We all will rest better tonight knowing that our president is concerned about America's outrageous military power. We can be comforted that he plans to do something to tamp it down. If you think Obama did not mean exactly what he says in the video below: "whether we like it or not we remain a dominant military superpower," you are seriously not paying attention to the world around you - check yourself for ADHD. Some country, perhaps some dictator, will always be the "most powerful." Who would Obama choose to fill the void America leaves...one day probably not too far away? Perhaps we might look to the year 2016. If you are already aware of Obama's "superpower" comment, just skip on down the page to the year 2016.
First Obama's "superpower comment" from Cassy Fiano at Hot Air:
Now, Obama may have been simply referring to the fact that we get dragged into world conflicts. As a world superpower, that is true. But as I recall, we are supposed to be a force for good in the world. Part of being a force for good in the world means that, occasionally, we have to be the “world’s police”.
Let’s think about WWII and Germany. If Obama was president then, would he have bothered fighting the Nazis? Or would he have just let them continue their evil reign throughout Europe, murdering millions along the way?
Yeah, sure, it’s easy to say now, in retrospect, that of course he would have helped to liberate Europe and destroy the Nazis. But remember his position on preventing genocide during the campaign? Specifically, he said that preventing genocide in Iraq was not a good enough reason to keep our troops there.
Why should we believe he’d have wanted to stop Hitler if he wouldn’t have had a problem letting Hussein continue his tyranny and terrorization of Iraq? The point is, being a superpower in the world is a good thingIn January 2008, the New York Times published a piece by Parag Khanna. The 8-page article goes on an on - I'll admit I did not read every word; it was written by a Liberal. I'll admit that on the first page there is some scolding of America for Afghanistan and Iraq and our "imperialism." That aside, the article takes us to 2016 and a world where "America's standing in the world remains in steady decline:"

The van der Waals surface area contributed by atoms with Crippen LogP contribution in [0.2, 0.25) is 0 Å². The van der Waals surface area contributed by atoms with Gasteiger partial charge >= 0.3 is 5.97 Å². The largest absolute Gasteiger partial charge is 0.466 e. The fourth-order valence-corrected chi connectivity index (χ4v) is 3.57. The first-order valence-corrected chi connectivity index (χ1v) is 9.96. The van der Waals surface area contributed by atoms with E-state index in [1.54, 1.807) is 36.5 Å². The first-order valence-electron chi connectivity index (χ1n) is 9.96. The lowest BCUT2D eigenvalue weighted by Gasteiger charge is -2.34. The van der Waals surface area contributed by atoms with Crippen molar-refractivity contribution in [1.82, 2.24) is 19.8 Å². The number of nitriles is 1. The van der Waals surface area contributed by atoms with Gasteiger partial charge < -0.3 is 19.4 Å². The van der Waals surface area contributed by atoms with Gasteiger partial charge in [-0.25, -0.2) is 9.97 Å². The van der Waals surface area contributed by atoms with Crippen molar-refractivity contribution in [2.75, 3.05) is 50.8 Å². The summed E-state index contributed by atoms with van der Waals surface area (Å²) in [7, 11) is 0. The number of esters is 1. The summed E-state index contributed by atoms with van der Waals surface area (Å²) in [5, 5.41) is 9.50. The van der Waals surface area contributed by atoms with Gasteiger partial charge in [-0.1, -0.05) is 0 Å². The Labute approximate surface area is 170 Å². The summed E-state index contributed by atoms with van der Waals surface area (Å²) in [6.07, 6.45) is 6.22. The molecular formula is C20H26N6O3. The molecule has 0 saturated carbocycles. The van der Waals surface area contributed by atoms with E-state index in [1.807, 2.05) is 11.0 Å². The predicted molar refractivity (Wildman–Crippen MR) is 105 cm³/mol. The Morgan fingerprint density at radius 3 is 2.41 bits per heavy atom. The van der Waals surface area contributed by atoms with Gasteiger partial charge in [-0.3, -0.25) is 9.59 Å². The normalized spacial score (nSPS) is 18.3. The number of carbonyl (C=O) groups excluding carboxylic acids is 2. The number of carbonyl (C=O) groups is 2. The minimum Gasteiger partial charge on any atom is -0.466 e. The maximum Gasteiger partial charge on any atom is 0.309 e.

It is 2016, and the Hillary Clinton or John McCain or Barack Obama administration is nearing the end of its second term. America has pulled out of Iraq but has about 20,000 troops in the independent state of Kurdistan, as well as warships anchored at Bahrain and an Air Force presence in Qatar. Afghanistan is stable: Iran is nuclear. China has absorbed Taiwan and is steadily increasing its naval presence aroudnt he Pacific Rim and, from the Pakistani port of Gwadar, on the Arabian Sea. The European Union has expanded to well over 30 members and has secure oil and gas flows from North africa, Russia and the Caspian Sea, as well as substantial nuclear energy. America's standing in the world remains in steady decline...
At best, America's unipolar moment lasted through the 1990's, but that was also a decade adrift. The post-cold-war "peace dividend" was never converted into a global liberal order under American leadership. So now, rather than bestriding the globe, we are competing -- and losing -- in a geopolitical marketplace alongside the world's other superpowers: The European Union and China. This is geopolitics in the 21st century: the new Big Three. Not Russia, an increasingly depopulated expanse run by Gazprom.gov; not an incoherent Islam embroiled in internals wars; and not India, lagging decades behind China in both development and strategic appetite. The Big Three make the rules -- their own rules -- without any one of them dominating. And the others are left to choose their suitors in this post-American world...
And Europe's influence grows at America's expense. While America fumbles at nation-building, Europe spends its money and political capital on locking peripheral countries into its orbit. Many poor regions of the world have realized that they want the European dream, not the American dream. Africa wants a real African Union like the E.U. We offer no equivalent. Activists in the Middle East want parliamentary democracy like Europe's, not American-style presidential strongman rule. Many of the foreign students we shunned after 9/11 are now in London and Berlin: twice as many Chinese study in Europe as in the U.S. We didn't educate them, so we have no claims on their brains or layalties as we have in decades past. More broadly, America controls legacy institutions few seem to want -- like the International Monetary Fund -- while Europe excels at building new and sophisticated ones modeled on itself. The U.S. has a hard time getting its way even when it dominates summit meetings -- consider the ill-fated Free Trade Area of the Americas -- let alone when it's not even invited, as with the new East Asian Community, the region's answer to America's Apec.Let's skip to the last page of the essay:
[On the last page he says the American president in 2016 should] "channel" his/her "inner J.F.K." "You are president, not emperor. You are commander in chief and also diplomat in chief. Your grand strategy is global strategy, yet you must never use the prhase "American national interest."...that means no more talk of advancing "American values" either." What is worth having is universal first and American second. This applies to "democracy" as well...Of course, we know today that this author adores Barack Obama. Let us make certain his 2016, or any other similar possibilities, never becomes reality beginning with November 2010.